I raced out of there with a salute to my trusting friend; you knew I had it in me all along, didn’t ya?

With a five-minute jog to the location of the school, I followed the vague instructions and entered a side, employees only entrance into the leviathan department store. My school was somewhere nestled within this beast.

A card flash here, temperature check there, signage and time stamp and BAM BOOM BOP.

I made it through the innards of white walls, squeaky floors and clothing racks until I reached the school, frazzled and determined. At least, just maybe, the class was cancelled. I tried, right?

The class was moved to 12pm and starts in five minutes! The school director told me.

Perfect. This is why we play the game. Put me in, coach.

There’s a bridge in front of the steps which leads from this side of the canal to the other. Curling vines hang from its edge and float above the water.

The bridge isn’t straight.

It’s longer than it could be, if one wanted simply to get across and be done with it.

The water below the bridge expresses the glistening light of the surrounding buildings. With every ripple, the water reflects the light like a shimmering diamond bracelet that’s worn on a wrist, part of a hand, that writes on a piece of paper with a pen.

I think the rippling water has something to do with the bridge’s design. It cuts left from the river’s wooden bank, then sharply to the right, and that is where it crosses over the water.

Then it returns left, like a falling leaf, to the shore. The bridge seems to maximize the space, because, perhaps, its engineer, its creator, saw an opportunity to make one feel something as they crossed over the water.

They saw a journey to be had.

What happens when you cross a bridge?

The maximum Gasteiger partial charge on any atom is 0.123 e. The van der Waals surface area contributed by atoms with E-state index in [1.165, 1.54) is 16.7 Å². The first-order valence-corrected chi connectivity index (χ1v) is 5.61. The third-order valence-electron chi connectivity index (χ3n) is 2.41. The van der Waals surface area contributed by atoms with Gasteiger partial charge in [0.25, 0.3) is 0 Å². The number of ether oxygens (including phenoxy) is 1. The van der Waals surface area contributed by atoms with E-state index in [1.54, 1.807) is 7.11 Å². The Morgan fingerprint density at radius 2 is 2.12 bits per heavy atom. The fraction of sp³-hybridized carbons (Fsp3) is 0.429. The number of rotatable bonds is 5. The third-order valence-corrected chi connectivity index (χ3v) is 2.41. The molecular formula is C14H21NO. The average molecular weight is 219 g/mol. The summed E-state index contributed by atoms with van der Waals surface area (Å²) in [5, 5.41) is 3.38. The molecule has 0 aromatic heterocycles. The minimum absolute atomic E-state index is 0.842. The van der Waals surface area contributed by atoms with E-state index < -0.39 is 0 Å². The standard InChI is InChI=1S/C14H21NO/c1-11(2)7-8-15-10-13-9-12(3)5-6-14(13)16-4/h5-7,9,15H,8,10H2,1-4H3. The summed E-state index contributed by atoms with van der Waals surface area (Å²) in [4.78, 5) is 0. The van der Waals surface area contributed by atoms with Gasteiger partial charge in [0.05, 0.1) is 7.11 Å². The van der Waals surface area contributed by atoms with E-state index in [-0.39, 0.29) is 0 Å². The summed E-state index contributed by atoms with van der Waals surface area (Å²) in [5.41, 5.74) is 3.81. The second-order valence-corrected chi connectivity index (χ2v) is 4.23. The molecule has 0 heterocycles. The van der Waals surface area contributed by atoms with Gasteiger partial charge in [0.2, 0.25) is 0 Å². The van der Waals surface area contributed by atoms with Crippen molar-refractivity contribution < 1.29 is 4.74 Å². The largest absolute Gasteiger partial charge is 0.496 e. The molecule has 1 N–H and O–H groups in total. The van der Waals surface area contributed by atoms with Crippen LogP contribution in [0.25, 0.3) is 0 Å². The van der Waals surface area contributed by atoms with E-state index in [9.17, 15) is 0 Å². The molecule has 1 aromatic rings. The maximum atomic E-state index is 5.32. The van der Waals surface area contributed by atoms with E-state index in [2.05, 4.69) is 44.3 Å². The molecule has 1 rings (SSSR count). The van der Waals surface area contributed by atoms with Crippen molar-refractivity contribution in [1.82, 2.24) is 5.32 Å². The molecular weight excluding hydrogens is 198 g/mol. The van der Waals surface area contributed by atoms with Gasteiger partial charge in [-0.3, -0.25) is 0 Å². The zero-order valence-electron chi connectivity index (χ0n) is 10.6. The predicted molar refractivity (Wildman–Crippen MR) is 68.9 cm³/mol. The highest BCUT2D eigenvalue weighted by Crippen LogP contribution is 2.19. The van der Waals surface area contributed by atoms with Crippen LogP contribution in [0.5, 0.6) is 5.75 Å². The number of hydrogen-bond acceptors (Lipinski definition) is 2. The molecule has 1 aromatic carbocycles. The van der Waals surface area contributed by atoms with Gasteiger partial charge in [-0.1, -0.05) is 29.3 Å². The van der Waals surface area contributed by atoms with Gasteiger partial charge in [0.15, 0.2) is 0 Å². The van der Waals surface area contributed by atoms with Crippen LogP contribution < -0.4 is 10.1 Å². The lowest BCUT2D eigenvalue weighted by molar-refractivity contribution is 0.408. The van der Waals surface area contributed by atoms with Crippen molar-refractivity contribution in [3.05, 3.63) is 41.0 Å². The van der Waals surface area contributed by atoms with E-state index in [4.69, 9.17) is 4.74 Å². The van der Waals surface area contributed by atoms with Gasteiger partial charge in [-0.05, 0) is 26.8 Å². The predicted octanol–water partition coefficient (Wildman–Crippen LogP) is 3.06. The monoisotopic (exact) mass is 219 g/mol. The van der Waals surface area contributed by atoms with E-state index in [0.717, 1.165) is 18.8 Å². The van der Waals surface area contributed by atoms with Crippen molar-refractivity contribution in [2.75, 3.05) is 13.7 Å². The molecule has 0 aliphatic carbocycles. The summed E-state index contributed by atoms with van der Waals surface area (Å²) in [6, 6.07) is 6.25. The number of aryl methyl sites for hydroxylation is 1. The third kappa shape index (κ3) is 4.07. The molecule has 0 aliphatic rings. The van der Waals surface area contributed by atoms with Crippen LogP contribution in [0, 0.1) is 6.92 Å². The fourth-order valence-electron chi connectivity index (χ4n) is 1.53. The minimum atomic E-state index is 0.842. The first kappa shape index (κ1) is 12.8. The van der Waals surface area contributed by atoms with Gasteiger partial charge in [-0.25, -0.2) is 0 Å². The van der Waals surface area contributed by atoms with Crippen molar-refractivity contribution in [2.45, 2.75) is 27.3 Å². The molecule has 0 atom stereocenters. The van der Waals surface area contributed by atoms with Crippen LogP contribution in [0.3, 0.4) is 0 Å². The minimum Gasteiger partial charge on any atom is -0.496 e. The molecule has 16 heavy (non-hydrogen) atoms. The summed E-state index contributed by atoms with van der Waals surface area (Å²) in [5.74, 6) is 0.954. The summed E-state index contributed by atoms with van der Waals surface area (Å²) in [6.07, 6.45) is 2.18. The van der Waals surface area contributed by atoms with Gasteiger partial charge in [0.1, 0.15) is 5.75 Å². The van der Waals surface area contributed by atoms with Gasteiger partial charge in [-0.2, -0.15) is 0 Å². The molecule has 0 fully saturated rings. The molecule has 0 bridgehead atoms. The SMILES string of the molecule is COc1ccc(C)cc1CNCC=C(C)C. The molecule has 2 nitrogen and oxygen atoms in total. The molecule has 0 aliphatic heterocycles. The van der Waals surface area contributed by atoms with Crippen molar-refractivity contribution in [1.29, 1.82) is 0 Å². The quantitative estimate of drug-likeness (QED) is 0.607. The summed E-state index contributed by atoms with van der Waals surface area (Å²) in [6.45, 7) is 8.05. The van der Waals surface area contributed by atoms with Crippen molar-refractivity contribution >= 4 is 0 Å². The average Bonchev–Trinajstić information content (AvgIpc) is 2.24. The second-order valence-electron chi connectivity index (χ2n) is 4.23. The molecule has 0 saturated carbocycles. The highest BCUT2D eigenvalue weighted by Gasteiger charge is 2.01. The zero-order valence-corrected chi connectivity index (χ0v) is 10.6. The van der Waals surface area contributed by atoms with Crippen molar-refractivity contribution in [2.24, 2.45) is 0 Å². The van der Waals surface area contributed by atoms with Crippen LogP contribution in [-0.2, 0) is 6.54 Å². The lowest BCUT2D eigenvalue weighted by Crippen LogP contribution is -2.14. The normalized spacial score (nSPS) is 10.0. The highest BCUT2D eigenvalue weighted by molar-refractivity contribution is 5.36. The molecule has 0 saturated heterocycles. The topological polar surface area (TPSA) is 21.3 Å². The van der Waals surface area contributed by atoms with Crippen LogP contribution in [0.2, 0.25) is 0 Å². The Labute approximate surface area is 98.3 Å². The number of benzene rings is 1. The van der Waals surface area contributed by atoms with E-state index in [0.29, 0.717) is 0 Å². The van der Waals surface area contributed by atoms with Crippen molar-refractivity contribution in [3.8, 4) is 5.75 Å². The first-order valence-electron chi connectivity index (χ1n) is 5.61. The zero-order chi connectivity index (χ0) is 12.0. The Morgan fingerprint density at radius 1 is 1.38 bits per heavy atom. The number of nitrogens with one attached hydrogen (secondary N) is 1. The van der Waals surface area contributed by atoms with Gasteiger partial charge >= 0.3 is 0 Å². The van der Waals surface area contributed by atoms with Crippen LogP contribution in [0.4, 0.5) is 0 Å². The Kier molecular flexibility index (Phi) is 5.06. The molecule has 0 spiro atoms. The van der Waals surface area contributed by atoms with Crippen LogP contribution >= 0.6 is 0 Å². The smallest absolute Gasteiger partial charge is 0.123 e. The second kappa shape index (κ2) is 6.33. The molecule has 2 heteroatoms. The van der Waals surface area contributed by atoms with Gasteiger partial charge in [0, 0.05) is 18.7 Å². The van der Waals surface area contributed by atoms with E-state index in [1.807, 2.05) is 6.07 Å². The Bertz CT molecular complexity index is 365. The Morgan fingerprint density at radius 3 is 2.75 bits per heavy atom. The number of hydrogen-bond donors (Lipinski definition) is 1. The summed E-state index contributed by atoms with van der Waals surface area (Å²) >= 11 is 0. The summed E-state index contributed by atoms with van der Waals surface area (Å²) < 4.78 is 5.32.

In a sense, you’re taking life into your own hands. Your feet are no longer planted firmly on the ground. You’ve risen to a higher plane, where life is a bit more dangerous.

Anything could happen, and if it does, you’re on a bridge, and things might shake, you might fall, but there’s water to catch you. You’re taking a chance by taking the journey from here to there.

That journey isn’t straight.

When you’re on the bridge, time might build with somebody you love, or, somebody you’ve only just begun to know. There’s an opportunity there, and maybe you’ll go for it.

There’s time, if you stop and take it, to look into the water and watch the waves glisten like snow in the early morning. Maybe you’ll see a different version of yourself in the hue of dusk, who you’ve always wanted to be.

Perhaps you’re alone and you stop in the middle, and you look up from the water. You gaze down the furthest reaches of the continuous river which pierces the city like an arrow through hay, and it pierces your heart as well, as you consider how deep life can go.

Maybe we’re not meant to only get from A to B, start to finish, birth to death, without meandering a bit.

Maybe getting from A to B isn’t the point. If everything went smoothly, if I made it to my destination without a hitch, a bump in the road, a reason to stop, look around and ask for help, I’d have no story to tell.

“But how could you live, and have no story to tell?” said the brilliant writer Fyodor Dostoevsky.

Aren’t we here to live our story, and not merely know the end?

The bridge doesn’t just go from here to there, nor did I in Tomigaoka. That’s why the bridge is beautiful.